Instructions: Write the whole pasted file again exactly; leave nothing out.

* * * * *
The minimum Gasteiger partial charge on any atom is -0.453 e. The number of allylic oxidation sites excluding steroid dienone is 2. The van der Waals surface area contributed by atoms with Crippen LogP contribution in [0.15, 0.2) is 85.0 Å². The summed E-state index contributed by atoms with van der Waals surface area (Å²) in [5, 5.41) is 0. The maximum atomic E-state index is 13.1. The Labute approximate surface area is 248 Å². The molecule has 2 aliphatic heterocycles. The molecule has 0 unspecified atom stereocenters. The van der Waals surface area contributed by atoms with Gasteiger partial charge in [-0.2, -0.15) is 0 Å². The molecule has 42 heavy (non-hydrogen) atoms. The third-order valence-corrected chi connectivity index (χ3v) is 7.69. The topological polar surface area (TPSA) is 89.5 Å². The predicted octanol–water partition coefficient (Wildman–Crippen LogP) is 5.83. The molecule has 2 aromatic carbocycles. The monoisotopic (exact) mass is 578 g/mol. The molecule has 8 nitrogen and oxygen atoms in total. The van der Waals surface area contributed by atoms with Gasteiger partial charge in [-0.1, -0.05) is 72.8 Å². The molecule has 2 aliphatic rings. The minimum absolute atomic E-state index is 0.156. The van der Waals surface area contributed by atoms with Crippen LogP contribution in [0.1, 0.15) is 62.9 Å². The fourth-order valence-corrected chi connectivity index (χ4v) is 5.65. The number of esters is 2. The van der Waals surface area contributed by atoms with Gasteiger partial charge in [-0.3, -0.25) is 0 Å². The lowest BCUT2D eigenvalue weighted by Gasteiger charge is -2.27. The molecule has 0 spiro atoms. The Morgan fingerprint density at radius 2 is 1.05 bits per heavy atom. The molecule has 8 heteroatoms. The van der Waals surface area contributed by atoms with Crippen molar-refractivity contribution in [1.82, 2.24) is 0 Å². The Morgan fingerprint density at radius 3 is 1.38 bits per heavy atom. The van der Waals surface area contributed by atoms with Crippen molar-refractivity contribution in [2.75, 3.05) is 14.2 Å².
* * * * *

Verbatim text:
The minimum Gasteiger partial charge on any atom is -0.453 e. The number of allylic oxidation sites excluding steroid dienone is 2. The van der Waals surface area contributed by atoms with Crippen LogP contribution in [0.15, 0.2) is 85.0 Å². The summed E-state index contributed by atoms with van der Waals surface area (Å²) in [5, 5.41) is 0. The maximum atomic E-state index is 13.1. The Labute approximate surface area is 248 Å². The molecule has 2 aliphatic heterocycles. The molecule has 0 unspecified atom stereocenters. The van der Waals surface area contributed by atoms with Gasteiger partial charge in [-0.2, -0.15) is 0 Å². The molecule has 42 heavy (non-hydrogen) atoms. The third-order valence-corrected chi connectivity index (χ3v) is 7.69. The topological polar surface area (TPSA) is 89.5 Å². The predicted octanol–water partition coefficient (Wildman–Crippen LogP) is 5.83. The molecule has 2 aromatic carbocycles. The monoisotopic (exact) mass is 578 g/mol. The molecule has 8 nitrogen and oxygen atoms in total. The van der Waals surface area contributed by atoms with Gasteiger partial charge in [-0.1, -0.05) is 72.8 Å². The molecule has 2 aliphatic rings. The minimum absolute atomic E-state index is 0.156. The van der Waals surface area contributed by atoms with Crippen LogP contribution in [0.1, 0.15) is 62.9 Å². The fourth-order valence-corrected chi connectivity index (χ4v) is 5.65. The number of esters is 2. The van der Waals surface area contributed by atoms with Gasteiger partial charge in [-0.3, -0.25) is 0 Å². The lowest BCUT2D eigenvalue weighted by Gasteiger charge is -2.27. The molecule has 0 spiro atoms. The Morgan fingerprint density at radius 2 is 1.05 bits per heavy atom. The molecule has 8 heteroatoms. The van der Waals surface area contributed by atoms with Crippen molar-refractivity contribution in [1.82, 2.24) is 0 Å². The Morgan fingerprint density at radius 3 is 1.38 bits per heavy atom. The van der Waals surface area contributed by atoms with Crippen molar-refractivity contribution in [2.75, 3.05) is 14.2 Å².